Most companies thrive on sales. Selling products and services is the very backbone of a business, which is why ensuring that you have a knowledgeable, well trained and enthusiastic sales force is pivotal to your success. It’s not enough, however, to just set up a great sales team. More needs to be done. The initial setup is important, but it’s vital that the infrastructure is in place, the staff training is top quality, the office floor is laid out perfectly and your sales staff have all the tools they need. But you can’t underestimate just how essential motivation is. Sales incentives are just one of the many ways in which an organization’s sales function can really get the most out of their staff. Competitive pay, rewarding bonuses, and an enjoyable work environment are also key, but nothing provides a boost to salespeople quicker and more efficiently than a well thought-out and effective sales incentive program.
What are the sale incentives?
They’re pretty straightforward and simple. A sales incentive is a scheme set up by a company that aims to increase sales in a certain time frame by rewarding increased sales. These rewards can be financial or prize-based. They can even be light-hearted and fun. Whatever the successful salesperson receives, they should feel valued and enthused to get involved and push for extra transactions.
Why do sales incentives work?
People that work in sales are a certain type of person. They’re not happy to just clock and out and plod away each working day, slowly working towards a larger goal. They’re reactive, adrenalin-fuelled types, hooked on risk and reward. They like to work hard and be instantly recognized. They thrive on energy, excitement and competing. Competition can be a huge driver for top sales folk. They love winning. Sales incentives give them that opportunity to win on a personal level and boost the bottom line and profits for their employer.
How do sales incentive programs work?
It’s entirely down to you. There are no right or wrong answers here. Different companies work differently. What works for one organization may not work for another. That said, you can pick top tips from how other successful programs have worked for others in the past. But just remember - you can edit and tailor and change any detail to suit your own place of work and sales staff.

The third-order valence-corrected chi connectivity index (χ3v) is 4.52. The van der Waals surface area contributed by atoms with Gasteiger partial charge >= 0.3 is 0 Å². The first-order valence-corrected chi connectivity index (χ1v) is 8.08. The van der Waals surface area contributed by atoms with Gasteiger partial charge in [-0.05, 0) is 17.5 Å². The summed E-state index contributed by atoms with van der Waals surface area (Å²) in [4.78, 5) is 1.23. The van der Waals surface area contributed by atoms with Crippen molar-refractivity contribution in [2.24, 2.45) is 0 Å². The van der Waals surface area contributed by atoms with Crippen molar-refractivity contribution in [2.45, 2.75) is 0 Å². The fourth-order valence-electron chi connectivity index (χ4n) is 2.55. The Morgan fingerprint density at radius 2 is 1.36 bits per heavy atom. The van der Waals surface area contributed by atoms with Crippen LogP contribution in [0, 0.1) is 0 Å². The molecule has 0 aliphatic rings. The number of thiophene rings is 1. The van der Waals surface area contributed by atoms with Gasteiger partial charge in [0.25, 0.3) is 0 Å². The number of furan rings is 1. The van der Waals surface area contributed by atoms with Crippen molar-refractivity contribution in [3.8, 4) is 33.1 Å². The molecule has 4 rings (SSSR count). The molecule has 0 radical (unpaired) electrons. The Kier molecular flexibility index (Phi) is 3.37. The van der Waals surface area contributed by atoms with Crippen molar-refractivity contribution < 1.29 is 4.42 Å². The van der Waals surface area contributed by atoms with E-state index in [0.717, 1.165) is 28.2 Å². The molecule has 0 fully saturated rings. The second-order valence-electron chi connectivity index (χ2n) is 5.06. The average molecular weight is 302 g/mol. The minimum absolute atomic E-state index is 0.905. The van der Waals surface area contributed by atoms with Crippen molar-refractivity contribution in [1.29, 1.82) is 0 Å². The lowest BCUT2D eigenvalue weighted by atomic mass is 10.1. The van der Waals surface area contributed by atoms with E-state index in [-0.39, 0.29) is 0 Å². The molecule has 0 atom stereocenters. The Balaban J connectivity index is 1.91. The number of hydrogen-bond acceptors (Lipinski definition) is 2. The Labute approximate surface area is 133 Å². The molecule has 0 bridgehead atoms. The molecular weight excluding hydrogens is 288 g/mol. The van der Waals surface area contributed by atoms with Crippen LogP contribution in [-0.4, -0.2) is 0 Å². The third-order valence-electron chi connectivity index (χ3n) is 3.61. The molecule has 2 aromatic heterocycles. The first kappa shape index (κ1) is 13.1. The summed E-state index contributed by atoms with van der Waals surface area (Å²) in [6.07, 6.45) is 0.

Let’s look into some of the very best sales incentive programs out there, shall we? Starting with the prizes...
- Make more money! The easiest sales incentive is money. ‘Sell an x number of units this week and you’ll receive x amount extra in your pay.’ Simple and easy to implement.
- Win more holiday time. Financial bonuses make sense as sales incentives. But they cost. Sometimes as much as the extra sales are bringing in. So you need to get creative. Affording high-performing staff with the extra holiday will also cost the business indirectly, but not as much. Make it a prize, perhaps. ‘Top salesperson this week wins two weeks extra holiday next year!’
- Prize giveaways. Something tangible that everyone wants is another nice and easy sales incentive. One which is cost effective too. The only financial hit being however much that brand new iPhone/iPad/laptop costs to buy.
- Experience prizes. Research suggests that most under-30s are far more interested in the ‘experiential’ nowadays. Gone are the days where money and tangible assets were the only driving force. In 2018, the majority of younger people’s wish lists are filled with things like days out, extreme sports, festivals and fun events. Consider dangling an experience-shaped carrot in front of your sales staff.
Those are the prizes, but what about the specific programs? Here are a few ideas:
- Energy days. These quick little fun sales days can be brought in whenever and are easy to run. Spot prizes for fastest/highest sales are rewarded with small fun prizes. Games can be played. It’s silly, it’s simple and it should cause a few laughs.
- Plot a board game-style ‘race’ where certain types of sales accrue a number of points. Each salesperson plots their course, the winner is the person who earns enough points and reaches the ultimate goal at the end.
- ‘Game of Thrones’. Buy a big comfortable armchair or La-Z-Boy and - provided it fits in the office/at a desk - it’ll be the ‘winner’s chair’ for whoever sold the most the previous day. The idea could be expanded to include a ‘loser’s chair’ if your sales team are okay with laughing at themselves. Who gets what chair will soon become a prestige thing and hopefully establish a healthy competition among your sales staff.
Other quick ideas to bear in mind
Personalize things. As much as it’s a lot easier for everyone to work under the same sales incentive program, sometimes that doesn’t work. If you have a small team and they are all different personalities, it may not be a success. You may need to ask them individually what motivates them and work something out for each of them.
Make it fair. Say you have one superstar salesperson. He or she is likely to win the competition or scheme quite easily. That may actually have the reverse effect you desire and demotivate the rest of your staff. So perhaps there’s a way of handicapping the incentive or playing to each person’s strengths. That may work much better than just a flat race between everyone.
Check it’s working. If you’ve set up a two-week program and you disappear off the sales floor on the second day and forget about it, it could be doomed to fail. It’s important that the scheme is monitored and is working. If it’s not, change it slightly. Speak to people. Tweak it.
You should have picked up a few good ideas and useful tips from this quick guide to sales incentives. Now all that’s left to do is pick up and implement it. We’re sure you’ll have plenty of fun and success. Now get going with it!